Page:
In the United States, traumatic brain injury (TBI) occurs every 21 seconds, afflicts up to two million people annually, and is the primary cause of death and disability in young adults and children. The initial TBI lesion is now known to propagate long-lasting secondary heterogeneous pathologies, which underlie long term morbidities. The hippocampus, a brain structure crucial for learning and memory and also a frequent site of seizure initiation, is often damaged during TBI. It is still unknown however, how injury-induced changes in cellular metabolism, neurotransmitter function, and synaptic plasticity lead to the altered regional hippocampal excitability that contributes to post traumatic cognitive impairment and seizures. Our laboratory has elucidated novel connections between metabolic and electrophysiological alterations in the injured hippocampus. We have previously established that diminshed inhibitory efficacy compromises dentate gyrus function. Moreover, we have identified several molecular and metabolic adaptations in hippocampal function that may underlie reduced dentate gyrus filtering efficiency of afferent input and suppression of hippocampal long-term potentiation, including reduced expression of the chloride transporter KCC2, reduced NMDA receptor mediated calcium influx, and disruption of essential amino acid metabolism. Our long-range goal is to develop effective and well-tolerated strategies for ameliorating pathologies associated with TBI. The objective of this application is to understand the causes and consequences of injury-induced alterations in hippocampal excitability and metabolism. Our preliminary data led to the formulation of the following CENTRAL HYPOTHESIS: TBI-induced alteration in neuronal amino acid metabolism causes regional changes in hippocampal excitability, which together with disruptions in chloride transport and calcium mediated signaling, results in increased susceptibility to seizures and cognitive deficit. To test this hypothesis, a multi-disciplinary approach focused on elucidating basic mechanisms will examine excitatory and inhibitory function, as well as neuronal metabolism in hippocampal subregions. A thorough comprehension of these mechanisms will provide insight for directing the development of potential therapies to ameliorate cognitive dysfunction and seizures in TBI patients.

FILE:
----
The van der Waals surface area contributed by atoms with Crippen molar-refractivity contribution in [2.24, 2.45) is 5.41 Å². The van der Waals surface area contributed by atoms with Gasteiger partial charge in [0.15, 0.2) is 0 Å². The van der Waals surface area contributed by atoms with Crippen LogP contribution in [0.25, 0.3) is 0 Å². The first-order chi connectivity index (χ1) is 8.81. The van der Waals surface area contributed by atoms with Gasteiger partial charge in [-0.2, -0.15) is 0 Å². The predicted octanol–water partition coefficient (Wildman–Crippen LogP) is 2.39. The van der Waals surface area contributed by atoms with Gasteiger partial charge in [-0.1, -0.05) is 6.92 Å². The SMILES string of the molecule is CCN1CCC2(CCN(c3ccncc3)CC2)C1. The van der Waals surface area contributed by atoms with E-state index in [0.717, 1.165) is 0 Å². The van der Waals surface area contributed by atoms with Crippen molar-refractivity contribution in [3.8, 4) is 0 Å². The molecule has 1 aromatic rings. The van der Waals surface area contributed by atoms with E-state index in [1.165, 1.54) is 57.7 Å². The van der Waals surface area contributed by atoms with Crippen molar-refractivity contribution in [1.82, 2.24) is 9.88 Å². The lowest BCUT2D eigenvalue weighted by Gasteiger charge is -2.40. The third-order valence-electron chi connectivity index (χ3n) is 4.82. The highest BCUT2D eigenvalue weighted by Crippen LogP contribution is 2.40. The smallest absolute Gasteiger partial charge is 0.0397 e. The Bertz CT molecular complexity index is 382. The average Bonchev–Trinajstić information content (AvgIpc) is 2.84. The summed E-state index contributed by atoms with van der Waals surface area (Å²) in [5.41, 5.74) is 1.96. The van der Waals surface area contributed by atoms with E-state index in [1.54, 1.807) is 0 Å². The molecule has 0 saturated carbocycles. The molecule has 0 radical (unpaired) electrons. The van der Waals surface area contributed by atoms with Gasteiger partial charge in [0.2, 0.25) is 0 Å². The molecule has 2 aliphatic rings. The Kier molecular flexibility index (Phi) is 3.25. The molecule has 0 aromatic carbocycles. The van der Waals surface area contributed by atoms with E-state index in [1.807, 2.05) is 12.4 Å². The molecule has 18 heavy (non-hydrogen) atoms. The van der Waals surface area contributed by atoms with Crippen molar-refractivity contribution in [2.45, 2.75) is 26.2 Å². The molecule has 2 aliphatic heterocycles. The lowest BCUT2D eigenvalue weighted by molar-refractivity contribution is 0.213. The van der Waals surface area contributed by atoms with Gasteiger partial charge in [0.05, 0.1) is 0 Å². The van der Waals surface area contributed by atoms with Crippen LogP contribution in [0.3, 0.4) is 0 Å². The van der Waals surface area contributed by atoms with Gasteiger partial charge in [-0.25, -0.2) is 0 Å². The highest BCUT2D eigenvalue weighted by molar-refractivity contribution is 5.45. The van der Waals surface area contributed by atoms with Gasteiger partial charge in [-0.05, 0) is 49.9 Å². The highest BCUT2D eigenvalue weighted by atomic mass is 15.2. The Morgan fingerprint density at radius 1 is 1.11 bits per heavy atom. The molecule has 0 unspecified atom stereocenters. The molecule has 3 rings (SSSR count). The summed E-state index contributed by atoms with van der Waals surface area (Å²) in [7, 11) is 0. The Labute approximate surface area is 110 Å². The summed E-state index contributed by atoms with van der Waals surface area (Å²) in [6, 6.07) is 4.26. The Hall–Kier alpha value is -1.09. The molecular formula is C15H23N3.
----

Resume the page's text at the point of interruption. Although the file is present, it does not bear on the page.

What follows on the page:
Public Health Relevance

Traumatic brain injury (TBI) is a major public health issue, which has a significant impact upon our healthcare system. Economic analyses of the annual cost of TBI-related disabilities range from $4.5 billion in direct expenditure (medical care and services) to $20.6 billion in injury-related work loss and disability. Our long-range goal is to develop effective and well-tolerated clinical management strategies for reducing or ameliorating cognitive dysfunction and seizures in TBI patients.

National Institute of Health (NIH)
Eunice Kennedy Shriver National Institute of Child Health & Human Development (NICHD)
Research Project (R01)
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Clinical Neuroscience and Disease Study Section (CND)
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Ansel, Beth
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Children's Hospital of Philadelphia
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